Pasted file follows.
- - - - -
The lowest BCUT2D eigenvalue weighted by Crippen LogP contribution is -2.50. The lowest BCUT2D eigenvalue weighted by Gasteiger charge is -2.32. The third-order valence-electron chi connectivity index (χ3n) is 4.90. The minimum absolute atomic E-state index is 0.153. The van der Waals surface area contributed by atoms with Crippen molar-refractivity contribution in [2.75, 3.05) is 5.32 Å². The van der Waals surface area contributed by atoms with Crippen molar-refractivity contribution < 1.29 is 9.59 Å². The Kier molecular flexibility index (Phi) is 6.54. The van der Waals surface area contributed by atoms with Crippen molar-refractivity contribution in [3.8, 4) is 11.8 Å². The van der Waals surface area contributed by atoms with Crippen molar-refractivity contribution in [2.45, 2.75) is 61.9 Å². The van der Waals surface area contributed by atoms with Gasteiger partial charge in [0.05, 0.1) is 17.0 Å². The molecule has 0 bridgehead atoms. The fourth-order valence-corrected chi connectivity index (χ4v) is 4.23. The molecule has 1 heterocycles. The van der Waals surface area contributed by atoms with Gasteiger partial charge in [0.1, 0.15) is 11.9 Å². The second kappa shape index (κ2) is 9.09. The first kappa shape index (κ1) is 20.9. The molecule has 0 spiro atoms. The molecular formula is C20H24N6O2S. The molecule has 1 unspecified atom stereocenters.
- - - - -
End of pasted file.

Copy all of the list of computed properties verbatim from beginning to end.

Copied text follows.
The lowest BCUT2D eigenvalue weighted by Crippen LogP contribution is -2.50. The lowest BCUT2D eigenvalue weighted by Gasteiger charge is -2.32. The third-order valence-electron chi connectivity index (χ3n) is 4.90. The minimum absolute atomic E-state index is 0.153. The van der Waals surface area contributed by atoms with Crippen molar-refractivity contribution in [2.75, 3.05) is 5.32 Å². The van der Waals surface area contributed by atoms with Crippen molar-refractivity contribution < 1.29 is 9.59 Å². The Kier molecular flexibility index (Phi) is 6.54. The van der Waals surface area contributed by atoms with Crippen molar-refractivity contribution in [3.8, 4) is 11.8 Å². The van der Waals surface area contributed by atoms with Crippen molar-refractivity contribution in [2.45, 2.75) is 61.9 Å². The van der Waals surface area contributed by atoms with Gasteiger partial charge in [0.05, 0.1) is 17.0 Å². The molecule has 0 bridgehead atoms. The fourth-order valence-corrected chi connectivity index (χ4v) is 4.23. The molecule has 1 heterocycles. The van der Waals surface area contributed by atoms with Gasteiger partial charge in [0.1, 0.15) is 11.9 Å². The second kappa shape index (κ2) is 9.09. The first kappa shape index (κ1) is 20.9. The molecule has 0 spiro atoms. The molecular formula is C20H24N6O2S. The molecule has 1 unspecified atom stereocenters.